When he took over at Crystal Palace back in November, nobody expected Tony Pulis to be in a position five months later to influence the destination of the Premier League title. Back then, with Ian Holloway floundering at the helm, Palace looked doomed to relegation, their ejection from the top flight apparently the most certain thing in sport this side of Ronnie O’Sullivan announcing his retirement at some point during the World Snooker tournament in Sheffield. By now, we all expected the tames of surrenders to have been concluded.
Pulis has done a remarkable job in steering his club to safety, one which many observers insist should land him the manager of the season title. 40 points, the generally accepted safety mark (though this season it is possible a club might escape with as few as 35) was reached with a wholly unexpected victory at Everton on Wednesday. With four games to go Palace are in a position of such comfort, what Pulis has delivered is not so much a great escape as a luxury cruise, a stress-free saunter through what remains of the season. The Palace fans, surely anticipating their fifth immediate relegation from the Premier League when Holloway resigned, can instead enjoy the luxury of being able to mess up others’ ambitions without any fear of the consequences.
When the fixture list was drawn up and their team found themselves facing Manchester City and Liverpool in their last two home games, most Palace fans would have feared the worst. Now they can simply enjoy the possibility of inflicting pain on the two clubs’ title hopes. What fun.
And there is nothing that gets Pulis’s creative juices flowing like the opportunity to rain on someone else’s parade. That’s what he did for years at Stoke, made it hard work for the big clubs, getting under the skin of Arsene Wenger, being the division’s irritant in chief. At Palace he has added a touch of counter-attacking pace to the organisational skills he brought to the Britannia, but ultimately it is the same old Pulis, a manager who thrives on disrupting the expected flow of events.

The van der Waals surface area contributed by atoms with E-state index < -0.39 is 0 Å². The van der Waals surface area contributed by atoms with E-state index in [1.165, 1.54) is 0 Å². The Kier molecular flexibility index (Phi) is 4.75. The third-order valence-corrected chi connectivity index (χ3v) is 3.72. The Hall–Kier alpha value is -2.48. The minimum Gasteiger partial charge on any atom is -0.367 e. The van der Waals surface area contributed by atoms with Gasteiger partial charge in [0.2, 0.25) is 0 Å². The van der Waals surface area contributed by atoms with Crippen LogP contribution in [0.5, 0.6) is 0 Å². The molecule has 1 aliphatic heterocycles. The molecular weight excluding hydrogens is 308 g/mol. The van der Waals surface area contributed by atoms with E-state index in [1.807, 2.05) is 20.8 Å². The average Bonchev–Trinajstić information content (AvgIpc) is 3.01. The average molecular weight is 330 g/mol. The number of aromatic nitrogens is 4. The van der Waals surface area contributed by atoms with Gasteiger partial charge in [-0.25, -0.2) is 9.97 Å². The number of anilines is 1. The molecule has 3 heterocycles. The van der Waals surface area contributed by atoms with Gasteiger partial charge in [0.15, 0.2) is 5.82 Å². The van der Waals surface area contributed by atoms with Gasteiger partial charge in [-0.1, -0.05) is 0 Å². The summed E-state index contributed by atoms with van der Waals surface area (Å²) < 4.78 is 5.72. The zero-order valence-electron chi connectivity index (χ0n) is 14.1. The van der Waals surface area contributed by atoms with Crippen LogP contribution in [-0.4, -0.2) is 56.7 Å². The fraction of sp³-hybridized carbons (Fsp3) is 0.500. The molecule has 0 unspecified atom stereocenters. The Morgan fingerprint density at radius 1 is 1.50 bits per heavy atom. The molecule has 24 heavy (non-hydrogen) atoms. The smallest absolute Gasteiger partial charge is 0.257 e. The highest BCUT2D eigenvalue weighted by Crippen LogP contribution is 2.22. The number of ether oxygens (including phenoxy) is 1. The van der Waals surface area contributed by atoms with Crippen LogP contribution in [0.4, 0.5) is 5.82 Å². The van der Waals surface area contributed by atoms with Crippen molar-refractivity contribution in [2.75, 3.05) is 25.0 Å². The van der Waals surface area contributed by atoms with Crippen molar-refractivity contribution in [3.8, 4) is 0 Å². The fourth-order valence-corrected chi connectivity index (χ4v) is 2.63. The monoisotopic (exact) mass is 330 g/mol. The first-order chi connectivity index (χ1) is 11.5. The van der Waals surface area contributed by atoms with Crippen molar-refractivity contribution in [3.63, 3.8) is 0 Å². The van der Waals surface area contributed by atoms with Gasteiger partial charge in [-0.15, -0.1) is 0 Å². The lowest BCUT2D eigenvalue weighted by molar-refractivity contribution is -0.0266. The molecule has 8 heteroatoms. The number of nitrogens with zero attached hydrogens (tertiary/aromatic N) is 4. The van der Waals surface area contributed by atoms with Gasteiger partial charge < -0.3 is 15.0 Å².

It is said that he is on a personal bonus of £1million for keeping Palace in the division. In the history of English football, there cannot have been money better spent than that. There were plenty, even among his now worshipful supporters at Selhurst, who despaired when he was appointed to succeed Holloway. Even he wasn’t sure he was right for the job and only took it when prompted to do so by Alex Ferguson and his former chairman at Stoke, Peter Coates. In an era of the progressive coach, of Brendan and Mauricio and Roberto, it seemed such an act of regression for the south London club to bring in the angry shouter in the peaked cap. There was never going to be too much tika or taka in Selhurst with him in charge.
But what Pulis has that Gus Poyet, Felix Magath, Neil Adams, Ole Gunnar Solskjaer, Garry Monk and Pepe Mel don’t have is experience of keeping a club in the Premier League. All the other teams competing with Palace for survival have changed their managers this season (that is unless you include Villa in the scramble). Only Palace have brought in someone who has done it before, someone well aware of the course, someone who unequivocally knows what he is doing.
And in these circumstances, as Pulis has proved, that is a huge advantage. His first words when he walked into the dressing room at the Palace training ground and addressed the players were along the lines of here’s what you need to do to get out of this mess, do this and you will be all right. The Palace squad has done what he suggested and the result has been evident. More than that, in the rapid advance in the form of Jason Puncheon, for one, he has improved the players beyond recognition. Largely the same bunch who secured promotion last season now find themselves comfortably surviving in the Premier League: in terms of building morale that is an unbeatable result.
Now comes the fun part. With the noisy backing of their black-clad self-defined Ultras, Palace will relish their assault on Liverpool and Manchester City’s title credentials. Pulis has never lost a home league game against Liverpool and his record against City is almost as good. As Jose Mourinho will tell his championship-chasing rivals, going to Selhurst to face the man in the tracksuit is about the last thing you would wish for at the season’s end. City’s mental exhaustion is about to be tested to its limits.
In any other circumstance, you might think that, with Palace now safe, the players would relax, already planning their stretch on the beach. After all they have their 40 points, what more is there to play for? But this is Tony Pulis we are talking about. You only have to take one look at him on the touchline, howling his instructions, tearing around his technical area, throwing his arms around as he endlessly chivvies his team, to understand this about the Welshman: he doesn’t do relaxed. He will have his team snarling and snapping in determination. For both Liverpool and City there could well be trouble ahead. And Jose Mourinho might be about to get a timely assist from the most unlikely source.
- Sports & Recreation
- Tony Pulis
- the Premier League
- Manchester City
- Ian Holloway